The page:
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This Is Not Your Father's E. Coli

The E. coli that killed dozens and infected thousands of people in Germany last month has a "highly unusual" combination of traits that made it particularly deadly, reports The New York Times' Gina Kolata. Researchers say that one trait was the toxin Shiga — which causes severe illness and kidney failure in some patients — and the other is the bacteria's ability to stack itself in a brick-like pattern on the intestinal wall, possibly to more efficiently pump toxins into the body, Kolata says. "The thought is that the bacteria started out being able to aggregate with the brick pattern and then were infected with a bacterial virus that gave them the Shiga toxin," she adds. According to a new paper published in Lancet Infectious Diseases by researchers at the University of Münster, the two traits combined made the bacteria more virulent than most other strains. The strain is so rate that patients had no immunity against it, the researchers tell Kolata.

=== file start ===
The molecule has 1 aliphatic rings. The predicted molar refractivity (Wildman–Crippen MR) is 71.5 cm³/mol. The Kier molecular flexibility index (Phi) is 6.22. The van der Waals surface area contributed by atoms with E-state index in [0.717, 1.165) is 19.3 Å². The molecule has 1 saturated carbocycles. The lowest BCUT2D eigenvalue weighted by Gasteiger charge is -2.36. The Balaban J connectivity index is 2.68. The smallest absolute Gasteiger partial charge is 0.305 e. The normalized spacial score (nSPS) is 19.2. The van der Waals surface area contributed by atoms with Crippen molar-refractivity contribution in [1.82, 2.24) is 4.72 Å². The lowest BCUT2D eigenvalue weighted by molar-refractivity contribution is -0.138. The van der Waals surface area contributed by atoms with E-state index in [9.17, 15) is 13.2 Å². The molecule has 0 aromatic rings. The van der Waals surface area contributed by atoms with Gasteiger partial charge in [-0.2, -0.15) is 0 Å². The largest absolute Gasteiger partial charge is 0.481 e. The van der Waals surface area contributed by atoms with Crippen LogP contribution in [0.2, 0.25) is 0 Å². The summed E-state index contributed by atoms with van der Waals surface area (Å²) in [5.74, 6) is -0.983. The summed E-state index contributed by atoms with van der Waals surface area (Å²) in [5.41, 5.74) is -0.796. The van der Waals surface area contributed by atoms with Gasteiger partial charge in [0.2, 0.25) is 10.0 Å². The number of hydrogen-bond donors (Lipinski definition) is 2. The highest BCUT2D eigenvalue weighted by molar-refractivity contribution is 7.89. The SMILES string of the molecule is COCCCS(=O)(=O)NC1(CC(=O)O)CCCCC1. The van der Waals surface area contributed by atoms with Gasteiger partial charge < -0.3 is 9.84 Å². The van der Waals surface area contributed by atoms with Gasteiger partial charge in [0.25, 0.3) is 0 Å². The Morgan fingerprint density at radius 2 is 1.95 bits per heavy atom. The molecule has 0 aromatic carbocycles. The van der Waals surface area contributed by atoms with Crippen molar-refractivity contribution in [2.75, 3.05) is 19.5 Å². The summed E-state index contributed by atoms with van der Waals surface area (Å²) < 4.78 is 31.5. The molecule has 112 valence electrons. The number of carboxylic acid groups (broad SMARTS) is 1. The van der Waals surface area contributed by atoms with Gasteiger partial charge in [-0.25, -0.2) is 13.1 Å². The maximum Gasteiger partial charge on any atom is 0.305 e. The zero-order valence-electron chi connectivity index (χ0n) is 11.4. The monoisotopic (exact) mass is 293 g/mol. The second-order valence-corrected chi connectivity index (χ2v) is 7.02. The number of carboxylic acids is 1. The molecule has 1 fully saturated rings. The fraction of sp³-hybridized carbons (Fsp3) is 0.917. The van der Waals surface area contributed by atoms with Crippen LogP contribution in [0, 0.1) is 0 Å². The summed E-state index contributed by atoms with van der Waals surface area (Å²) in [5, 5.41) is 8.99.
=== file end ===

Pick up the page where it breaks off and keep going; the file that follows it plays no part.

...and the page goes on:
The Scan

NFTs for Genome Sharing

Nature News writes that non-fungible tokens could be a way for people to profit from sharing genomic data.

Wastewater Warning System

Time magazine writes that cities and college campuses are monitoring sewage for SARS-CoV-2, an approach officials hope lasts beyond COVID-19.

Networks to Boost Surveillance

Scientific American writes that new organizations and networks aim to improve the ability of developing countries to conduct SARS-CoV-2 genomic surveillance.

Genome Biology Papers on Gastric Cancer Epimutations, BUTTERFLY, GUNC Tool

In Genome Biology this week: recurrent epigenetic mutations in gastric cancer, correction tool for unique molecular identifier-based assays, and more.